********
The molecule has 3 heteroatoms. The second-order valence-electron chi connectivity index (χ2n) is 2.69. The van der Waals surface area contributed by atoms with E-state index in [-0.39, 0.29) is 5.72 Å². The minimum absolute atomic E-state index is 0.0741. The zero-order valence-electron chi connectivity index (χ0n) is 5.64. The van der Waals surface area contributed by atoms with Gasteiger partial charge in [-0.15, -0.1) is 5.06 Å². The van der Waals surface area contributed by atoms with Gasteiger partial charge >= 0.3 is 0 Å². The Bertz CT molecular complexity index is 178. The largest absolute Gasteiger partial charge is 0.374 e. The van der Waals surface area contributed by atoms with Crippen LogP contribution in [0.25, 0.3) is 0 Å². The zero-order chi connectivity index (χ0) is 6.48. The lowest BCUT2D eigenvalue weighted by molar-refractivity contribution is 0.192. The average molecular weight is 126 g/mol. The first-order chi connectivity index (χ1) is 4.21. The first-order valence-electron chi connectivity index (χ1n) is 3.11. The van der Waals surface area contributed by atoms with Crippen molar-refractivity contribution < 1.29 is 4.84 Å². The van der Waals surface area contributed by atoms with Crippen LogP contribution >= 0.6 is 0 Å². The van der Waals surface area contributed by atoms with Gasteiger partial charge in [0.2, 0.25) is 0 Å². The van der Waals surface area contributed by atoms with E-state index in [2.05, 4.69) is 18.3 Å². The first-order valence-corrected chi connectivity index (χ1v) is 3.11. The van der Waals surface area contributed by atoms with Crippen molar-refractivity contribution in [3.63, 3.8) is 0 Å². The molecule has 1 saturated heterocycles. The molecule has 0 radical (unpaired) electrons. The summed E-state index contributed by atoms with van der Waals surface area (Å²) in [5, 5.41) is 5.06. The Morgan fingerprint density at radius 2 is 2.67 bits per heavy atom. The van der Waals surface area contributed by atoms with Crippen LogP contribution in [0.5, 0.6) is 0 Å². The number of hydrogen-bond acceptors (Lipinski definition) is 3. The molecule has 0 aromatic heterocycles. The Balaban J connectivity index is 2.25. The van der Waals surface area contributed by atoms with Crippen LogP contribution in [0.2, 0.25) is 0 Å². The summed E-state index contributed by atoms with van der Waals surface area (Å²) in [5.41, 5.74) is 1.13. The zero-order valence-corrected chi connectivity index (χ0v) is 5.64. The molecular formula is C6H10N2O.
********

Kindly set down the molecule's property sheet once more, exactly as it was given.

The molecule has 3 heteroatoms. The second-order valence-electron chi connectivity index (χ2n) is 2.69. The van der Waals surface area contributed by atoms with E-state index in [-0.39, 0.29) is 5.72 Å². The minimum absolute atomic E-state index is 0.0741. The zero-order valence-electron chi connectivity index (χ0n) is 5.64. The van der Waals surface area contributed by atoms with Gasteiger partial charge in [-0.15, -0.1) is 5.06 Å². The van der Waals surface area contributed by atoms with Gasteiger partial charge >= 0.3 is 0 Å². The Bertz CT molecular complexity index is 178. The largest absolute Gasteiger partial charge is 0.374 e. The van der Waals surface area contributed by atoms with Crippen LogP contribution in [0.25, 0.3) is 0 Å². The zero-order chi connectivity index (χ0) is 6.48. The lowest BCUT2D eigenvalue weighted by molar-refractivity contribution is 0.192. The average molecular weight is 126 g/mol. The first-order chi connectivity index (χ1) is 4.21. The first-order valence-electron chi connectivity index (χ1n) is 3.11. The van der Waals surface area contributed by atoms with Crippen molar-refractivity contribution < 1.29 is 4.84 Å². The van der Waals surface area contributed by atoms with Crippen LogP contribution >= 0.6 is 0 Å². The van der Waals surface area contributed by atoms with Gasteiger partial charge in [0.2, 0.25) is 0 Å². The van der Waals surface area contributed by atoms with E-state index in [2.05, 4.69) is 18.3 Å². The first-order valence-corrected chi connectivity index (χ1v) is 3.11. The van der Waals surface area contributed by atoms with Crippen molar-refractivity contribution in [3.63, 3.8) is 0 Å². The molecule has 1 saturated heterocycles. The molecule has 0 radical (unpaired) electrons. The summed E-state index contributed by atoms with van der Waals surface area (Å²) in [5, 5.41) is 5.06. The Morgan fingerprint density at radius 2 is 2.67 bits per heavy atom. The van der Waals surface area contributed by atoms with Crippen LogP contribution in [0.5, 0.6) is 0 Å². The number of hydrogen-bond acceptors (Lipinski definition) is 3. The molecule has 0 aromatic heterocycles. The Balaban J connectivity index is 2.25. The van der Waals surface area contributed by atoms with Crippen LogP contribution in [0.2, 0.25) is 0 Å². The summed E-state index contributed by atoms with van der Waals surface area (Å²) in [5.41, 5.74) is 1.13. The zero-order valence-corrected chi connectivity index (χ0v) is 5.64. The molecular formula is C6H10N2O.